Meh... if youâ??re concerned about that, get the addresses from an RIR. Some people think $100/year is a barrier, so I proposed a free alternative. 
> 
> You may also want to consider https://www.tunnelbroker.net/tos.php

Last time I read it, it didnâ??t preclude what Iâ??m suggesting. It may have been updated, but if it was, I bet there are still workarounds within the TOS. 

> 
> 
>>> Granted, many of us can do that with GUAs too.  But with ULA those
>>> features are avaible to everyone everywhere.  Which is useful for a
>> 
>> You really think that doing ULA according to the RFCs (collision
>> avoidance algorithm and all) is easier than filling out a form at HE?
>> REALLY?
> 
> Yes.
> 
> You are comparing apples and orange seeds.  If you don't want to
> construct your tunnel from the RFCs, then you cannot require ULA users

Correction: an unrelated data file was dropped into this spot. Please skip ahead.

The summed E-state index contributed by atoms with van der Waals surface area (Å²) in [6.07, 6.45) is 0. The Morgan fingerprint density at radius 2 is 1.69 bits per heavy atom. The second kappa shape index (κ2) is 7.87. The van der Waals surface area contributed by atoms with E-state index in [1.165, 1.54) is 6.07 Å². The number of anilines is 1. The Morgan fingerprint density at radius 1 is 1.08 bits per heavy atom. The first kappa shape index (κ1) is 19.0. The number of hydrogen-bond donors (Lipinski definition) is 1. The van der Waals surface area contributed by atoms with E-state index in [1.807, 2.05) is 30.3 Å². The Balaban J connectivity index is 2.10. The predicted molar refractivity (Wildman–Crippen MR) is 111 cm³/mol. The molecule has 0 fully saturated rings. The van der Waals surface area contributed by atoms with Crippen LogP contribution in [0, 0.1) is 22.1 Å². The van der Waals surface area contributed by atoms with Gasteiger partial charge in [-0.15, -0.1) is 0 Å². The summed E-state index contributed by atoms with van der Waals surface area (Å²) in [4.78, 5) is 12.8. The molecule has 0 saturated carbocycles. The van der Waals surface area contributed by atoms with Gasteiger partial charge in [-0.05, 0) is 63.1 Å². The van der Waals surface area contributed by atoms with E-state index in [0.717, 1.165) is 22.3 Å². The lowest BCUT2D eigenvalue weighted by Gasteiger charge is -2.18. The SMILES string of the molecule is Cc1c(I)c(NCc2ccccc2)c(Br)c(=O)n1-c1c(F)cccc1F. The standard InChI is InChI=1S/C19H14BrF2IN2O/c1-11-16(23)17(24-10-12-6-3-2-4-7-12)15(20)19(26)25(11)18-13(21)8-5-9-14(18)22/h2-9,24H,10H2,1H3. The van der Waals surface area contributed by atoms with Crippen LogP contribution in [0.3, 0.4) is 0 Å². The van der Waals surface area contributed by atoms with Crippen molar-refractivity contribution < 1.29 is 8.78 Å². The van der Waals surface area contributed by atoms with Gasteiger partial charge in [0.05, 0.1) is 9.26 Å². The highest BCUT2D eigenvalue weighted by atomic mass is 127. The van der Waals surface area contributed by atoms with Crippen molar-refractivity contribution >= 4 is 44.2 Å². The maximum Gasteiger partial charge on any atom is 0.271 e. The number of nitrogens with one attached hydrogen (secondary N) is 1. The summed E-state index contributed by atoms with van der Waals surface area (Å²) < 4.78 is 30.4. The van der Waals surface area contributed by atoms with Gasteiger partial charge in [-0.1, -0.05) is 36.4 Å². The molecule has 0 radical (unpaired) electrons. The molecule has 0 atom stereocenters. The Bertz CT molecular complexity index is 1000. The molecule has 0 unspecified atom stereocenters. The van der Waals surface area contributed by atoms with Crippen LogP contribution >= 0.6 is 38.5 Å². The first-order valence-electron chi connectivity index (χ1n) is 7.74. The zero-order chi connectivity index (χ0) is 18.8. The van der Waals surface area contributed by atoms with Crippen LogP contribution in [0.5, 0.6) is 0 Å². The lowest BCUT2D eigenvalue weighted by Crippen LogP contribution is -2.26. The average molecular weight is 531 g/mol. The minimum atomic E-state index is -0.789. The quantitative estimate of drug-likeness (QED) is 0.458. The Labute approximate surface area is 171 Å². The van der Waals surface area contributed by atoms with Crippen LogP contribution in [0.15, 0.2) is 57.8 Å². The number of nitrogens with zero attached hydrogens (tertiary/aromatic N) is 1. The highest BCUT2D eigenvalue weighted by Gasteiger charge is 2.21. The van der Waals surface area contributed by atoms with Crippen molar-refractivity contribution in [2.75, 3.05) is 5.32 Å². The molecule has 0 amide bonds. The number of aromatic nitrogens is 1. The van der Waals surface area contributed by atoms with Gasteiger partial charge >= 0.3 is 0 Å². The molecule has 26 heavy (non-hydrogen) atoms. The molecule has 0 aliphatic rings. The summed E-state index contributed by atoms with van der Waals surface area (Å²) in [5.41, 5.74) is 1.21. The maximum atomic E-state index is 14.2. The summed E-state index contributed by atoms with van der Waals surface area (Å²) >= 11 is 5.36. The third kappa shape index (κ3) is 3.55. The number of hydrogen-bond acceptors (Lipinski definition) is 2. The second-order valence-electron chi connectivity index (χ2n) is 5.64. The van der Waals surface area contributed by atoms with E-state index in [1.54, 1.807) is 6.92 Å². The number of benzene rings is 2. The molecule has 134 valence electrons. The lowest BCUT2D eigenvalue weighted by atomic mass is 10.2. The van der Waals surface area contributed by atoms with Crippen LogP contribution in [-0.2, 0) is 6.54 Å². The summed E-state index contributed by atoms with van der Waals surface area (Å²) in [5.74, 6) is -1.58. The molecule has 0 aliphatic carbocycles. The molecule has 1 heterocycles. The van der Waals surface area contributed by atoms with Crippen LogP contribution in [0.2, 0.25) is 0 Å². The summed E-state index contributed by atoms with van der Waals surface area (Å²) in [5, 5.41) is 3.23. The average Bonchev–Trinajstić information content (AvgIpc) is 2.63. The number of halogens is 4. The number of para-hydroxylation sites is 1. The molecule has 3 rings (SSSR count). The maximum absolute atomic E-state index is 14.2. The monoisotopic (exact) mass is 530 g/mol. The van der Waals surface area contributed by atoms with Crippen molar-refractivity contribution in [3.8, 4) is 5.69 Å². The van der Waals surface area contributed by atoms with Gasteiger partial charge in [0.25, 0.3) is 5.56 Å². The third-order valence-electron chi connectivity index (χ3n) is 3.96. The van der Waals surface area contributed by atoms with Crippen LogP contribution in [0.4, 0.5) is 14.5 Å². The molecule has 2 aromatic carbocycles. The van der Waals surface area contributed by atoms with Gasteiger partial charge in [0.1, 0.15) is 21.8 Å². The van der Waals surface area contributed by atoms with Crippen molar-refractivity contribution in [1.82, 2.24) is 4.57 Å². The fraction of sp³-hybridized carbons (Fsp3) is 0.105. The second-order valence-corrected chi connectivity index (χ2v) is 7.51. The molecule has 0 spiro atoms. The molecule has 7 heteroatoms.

> to start there either,

I wasnâ??t proposing actually constructing a tunnel at all. Merely using the tunnel as a way to get a /48 for free. 

I wasnâ??t requiring the Ilan user to start from the RFCs, but specifying that the had to comply with them. 

The calculator is a slightly shorter form, Iâ??ll grant you, but it doesnâ??t strike me as substantially easier. 

> 
> The ULA equivalent of the HE tunnel form is an ULA calculator. E.g
> http://www.kame.net/~suz/gen-ula.html
> 
> Which is much simpler.  At least it looks simpler to me.
> 
> But it doesn't really matter.  The main point is that ULAs are usable in
> many cases where HE (or other ISP allocated) GUAs are not. If you don't
> care about Internet connectivity, then ULAs are as good as PI GUA space.

My point is that in that case GUA is as good as ULA too. ULA offers no advantage. Itâ??s just a waste of a /7. 

> 
> Believe it or not, but there are still devices and networks where
> Internet connectivity is either optional or even unwanted.  These
> devices and networks still need addresses for their internal
> communcation.

Never denied that. I have some at home. They have /64s carved out of my /48 and work just fine. 


>